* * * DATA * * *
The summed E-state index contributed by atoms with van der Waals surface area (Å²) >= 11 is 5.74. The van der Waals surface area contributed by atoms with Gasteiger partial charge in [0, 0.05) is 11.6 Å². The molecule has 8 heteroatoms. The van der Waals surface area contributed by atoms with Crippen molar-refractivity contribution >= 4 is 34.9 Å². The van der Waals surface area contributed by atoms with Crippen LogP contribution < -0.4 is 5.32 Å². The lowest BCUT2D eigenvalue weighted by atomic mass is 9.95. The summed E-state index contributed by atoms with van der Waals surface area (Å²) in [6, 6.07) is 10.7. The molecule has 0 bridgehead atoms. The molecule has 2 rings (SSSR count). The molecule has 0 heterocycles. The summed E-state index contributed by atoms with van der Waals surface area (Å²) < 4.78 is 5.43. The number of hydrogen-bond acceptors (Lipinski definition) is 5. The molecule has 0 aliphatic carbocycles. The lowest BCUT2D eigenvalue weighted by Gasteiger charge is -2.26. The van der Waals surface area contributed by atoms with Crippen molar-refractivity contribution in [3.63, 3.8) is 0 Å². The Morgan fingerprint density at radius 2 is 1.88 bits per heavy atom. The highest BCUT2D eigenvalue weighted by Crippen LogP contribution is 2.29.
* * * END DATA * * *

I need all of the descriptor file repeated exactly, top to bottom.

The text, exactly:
The summed E-state index contributed by atoms with van der Waals surface area (Å²) >= 11 is 5.74. The van der Waals surface area contributed by atoms with Gasteiger partial charge in [0, 0.05) is 11.6 Å². The molecule has 8 heteroatoms. The van der Waals surface area contributed by atoms with Crippen molar-refractivity contribution >= 4 is 34.9 Å². The van der Waals surface area contributed by atoms with Crippen LogP contribution < -0.4 is 5.32 Å². The lowest BCUT2D eigenvalue weighted by atomic mass is 9.95. The summed E-state index contributed by atoms with van der Waals surface area (Å²) in [6, 6.07) is 10.7. The molecule has 0 bridgehead atoms. The molecule has 2 rings (SSSR count). The molecule has 0 heterocycles. The summed E-state index contributed by atoms with van der Waals surface area (Å²) < 4.78 is 5.43. The number of hydrogen-bond acceptors (Lipinski definition) is 5. The molecule has 0 aliphatic carbocycles. The lowest BCUT2D eigenvalue weighted by Gasteiger charge is -2.26. The van der Waals surface area contributed by atoms with Crippen molar-refractivity contribution in [3.63, 3.8) is 0 Å². The Morgan fingerprint density at radius 2 is 1.88 bits per heavy atom. The highest BCUT2D eigenvalue weighted by Crippen LogP contribution is 2.29.